Want to boost your mental skills? It’s time you learnt a new language

Updated on Apr 28, 2016 03:22 PM IST

Learning a new language even for a week can do wonders for your mental skills, finds a new research, adding that its benefits could be maintained with regular practice.

Acquiring a new language improves a person’s attention in just a week, claims a recent study.(Shutterstock)
Acquiring a new language improves a person’s attention in just a week, claims a recent study.(Shutterstock)
AINS | By, London

Learning a new language even for a week can do wonders for your mental skills, finds a new research, adding that its benefits could be maintained with regular practice.

Tests carried out on students of all ages revealed that acquiring a new language improves a person’s attention in just a week.

Improvements in attention were found in both groups participating in intensive courses after a week, but only those learning a second language were significantly better than those not involved in any courses. Also, the improvement was found for all ages, which demonstrates the benefits of language learning also in later life.

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“I think there are three important messages from our study: firstly, it is never too late to start a novel mental activity such as learning a new language. Secondly, even a short intensive course can show beneficial effects on some cognitive functions. Thirdly, this effect can be maintained through practice,” said led researcher, Thomas Bak from the University of Edinburgh in Britain.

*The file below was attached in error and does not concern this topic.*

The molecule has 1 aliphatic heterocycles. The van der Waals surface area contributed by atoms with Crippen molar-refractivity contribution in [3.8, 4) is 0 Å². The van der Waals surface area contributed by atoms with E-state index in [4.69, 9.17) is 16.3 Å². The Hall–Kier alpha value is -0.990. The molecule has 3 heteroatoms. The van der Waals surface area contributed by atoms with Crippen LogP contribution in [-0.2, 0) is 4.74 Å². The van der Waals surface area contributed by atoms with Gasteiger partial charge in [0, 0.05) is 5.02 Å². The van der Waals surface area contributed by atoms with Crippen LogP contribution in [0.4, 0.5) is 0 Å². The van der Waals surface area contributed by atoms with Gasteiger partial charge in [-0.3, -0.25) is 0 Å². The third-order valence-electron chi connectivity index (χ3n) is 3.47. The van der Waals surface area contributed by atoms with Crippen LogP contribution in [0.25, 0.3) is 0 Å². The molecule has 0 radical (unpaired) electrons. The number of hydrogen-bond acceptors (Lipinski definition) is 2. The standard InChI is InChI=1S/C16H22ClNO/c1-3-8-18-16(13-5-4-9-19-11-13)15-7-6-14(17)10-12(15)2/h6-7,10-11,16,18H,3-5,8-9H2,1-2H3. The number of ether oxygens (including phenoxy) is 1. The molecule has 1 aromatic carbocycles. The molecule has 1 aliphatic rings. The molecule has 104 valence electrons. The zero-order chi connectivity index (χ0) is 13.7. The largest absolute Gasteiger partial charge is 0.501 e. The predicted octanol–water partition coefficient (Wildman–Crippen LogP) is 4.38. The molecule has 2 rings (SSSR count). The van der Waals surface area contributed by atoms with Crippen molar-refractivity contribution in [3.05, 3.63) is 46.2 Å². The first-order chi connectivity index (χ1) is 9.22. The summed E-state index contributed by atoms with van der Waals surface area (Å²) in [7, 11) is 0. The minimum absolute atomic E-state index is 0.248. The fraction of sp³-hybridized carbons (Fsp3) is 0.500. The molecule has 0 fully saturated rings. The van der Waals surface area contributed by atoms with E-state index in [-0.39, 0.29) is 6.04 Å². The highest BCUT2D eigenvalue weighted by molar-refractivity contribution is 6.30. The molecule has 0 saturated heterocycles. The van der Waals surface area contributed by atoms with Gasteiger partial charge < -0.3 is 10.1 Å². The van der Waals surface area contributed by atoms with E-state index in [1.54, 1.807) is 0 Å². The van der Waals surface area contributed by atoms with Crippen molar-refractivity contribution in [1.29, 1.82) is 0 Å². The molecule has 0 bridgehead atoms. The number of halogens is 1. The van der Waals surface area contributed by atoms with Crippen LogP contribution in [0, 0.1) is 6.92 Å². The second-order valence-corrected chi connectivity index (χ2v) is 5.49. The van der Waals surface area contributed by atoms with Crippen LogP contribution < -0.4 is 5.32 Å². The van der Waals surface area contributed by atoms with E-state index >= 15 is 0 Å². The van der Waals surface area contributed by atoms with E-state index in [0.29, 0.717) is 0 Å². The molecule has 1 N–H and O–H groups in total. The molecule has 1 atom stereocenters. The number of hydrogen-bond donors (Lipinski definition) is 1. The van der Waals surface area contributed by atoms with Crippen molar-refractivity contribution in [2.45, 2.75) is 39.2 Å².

For the study, published in the journal PLOS ONE, researchers assessed different aspects of mental alertness in a group of 33 students aged 18 to 78 who had taken part in a one-week Scottish Gaelic course.

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The team tracked people’s attention levels with a series of listening tests including the ability to concentrate on certain sounds and switch the attention to filter relevant information.

They compared the results with those of people who had completed a one-week course — but not involving learning a new language — and with a group who had not completed any course.

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